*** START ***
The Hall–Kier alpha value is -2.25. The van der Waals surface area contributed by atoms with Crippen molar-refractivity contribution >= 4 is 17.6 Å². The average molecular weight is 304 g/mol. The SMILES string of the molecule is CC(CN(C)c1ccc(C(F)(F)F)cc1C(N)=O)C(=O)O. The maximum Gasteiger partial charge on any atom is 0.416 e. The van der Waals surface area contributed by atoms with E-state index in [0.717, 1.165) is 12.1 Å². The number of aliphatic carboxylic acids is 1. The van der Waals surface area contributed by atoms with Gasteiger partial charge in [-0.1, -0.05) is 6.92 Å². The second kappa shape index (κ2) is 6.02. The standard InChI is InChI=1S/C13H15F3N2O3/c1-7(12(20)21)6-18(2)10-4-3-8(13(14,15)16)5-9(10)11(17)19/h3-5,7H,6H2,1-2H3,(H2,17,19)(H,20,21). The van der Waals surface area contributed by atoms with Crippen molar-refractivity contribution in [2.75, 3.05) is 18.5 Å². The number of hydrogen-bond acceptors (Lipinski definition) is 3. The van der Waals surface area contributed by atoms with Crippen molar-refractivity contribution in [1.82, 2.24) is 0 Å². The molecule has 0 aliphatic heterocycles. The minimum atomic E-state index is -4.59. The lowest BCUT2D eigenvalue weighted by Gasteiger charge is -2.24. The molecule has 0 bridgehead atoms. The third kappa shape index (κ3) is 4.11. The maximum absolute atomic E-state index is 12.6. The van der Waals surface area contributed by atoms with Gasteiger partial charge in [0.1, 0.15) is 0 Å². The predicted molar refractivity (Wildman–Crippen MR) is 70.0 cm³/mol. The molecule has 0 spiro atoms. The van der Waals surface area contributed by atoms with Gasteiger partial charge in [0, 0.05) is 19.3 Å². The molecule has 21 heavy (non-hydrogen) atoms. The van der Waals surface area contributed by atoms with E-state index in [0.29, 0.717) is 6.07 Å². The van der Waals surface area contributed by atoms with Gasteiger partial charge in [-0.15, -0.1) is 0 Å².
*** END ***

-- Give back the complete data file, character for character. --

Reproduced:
The Hall–Kier alpha value is -2.25. The van der Waals surface area contributed by atoms with Crippen molar-refractivity contribution >= 4 is 17.6 Å². The average molecular weight is 304 g/mol. The SMILES string of the molecule is CC(CN(C)c1ccc(C(F)(F)F)cc1C(N)=O)C(=O)O. The maximum Gasteiger partial charge on any atom is 0.416 e. The van der Waals surface area contributed by atoms with E-state index in [0.717, 1.165) is 12.1 Å². The number of aliphatic carboxylic acids is 1. The van der Waals surface area contributed by atoms with Gasteiger partial charge in [-0.1, -0.05) is 6.92 Å². The second kappa shape index (κ2) is 6.02. The standard InChI is InChI=1S/C13H15F3N2O3/c1-7(12(20)21)6-18(2)10-4-3-8(13(14,15)16)5-9(10)11(17)19/h3-5,7H,6H2,1-2H3,(H2,17,19)(H,20,21). The van der Waals surface area contributed by atoms with Crippen molar-refractivity contribution in [2.75, 3.05) is 18.5 Å². The number of hydrogen-bond acceptors (Lipinski definition) is 3. The van der Waals surface area contributed by atoms with Crippen molar-refractivity contribution in [1.82, 2.24) is 0 Å². The molecule has 0 aliphatic heterocycles. The minimum atomic E-state index is -4.59. The lowest BCUT2D eigenvalue weighted by Gasteiger charge is -2.24. The molecule has 0 bridgehead atoms. The third kappa shape index (κ3) is 4.11. The maximum absolute atomic E-state index is 12.6. The van der Waals surface area contributed by atoms with Gasteiger partial charge in [0.1, 0.15) is 0 Å². The predicted molar refractivity (Wildman–Crippen MR) is 70.0 cm³/mol. The molecule has 0 spiro atoms. The van der Waals surface area contributed by atoms with Gasteiger partial charge in [0, 0.05) is 19.3 Å². The molecule has 21 heavy (non-hydrogen) atoms. The van der Waals surface area contributed by atoms with E-state index in [0.29, 0.717) is 6.07 Å². The van der Waals surface area contributed by atoms with Gasteiger partial charge in [-0.15, -0.1) is 0 Å².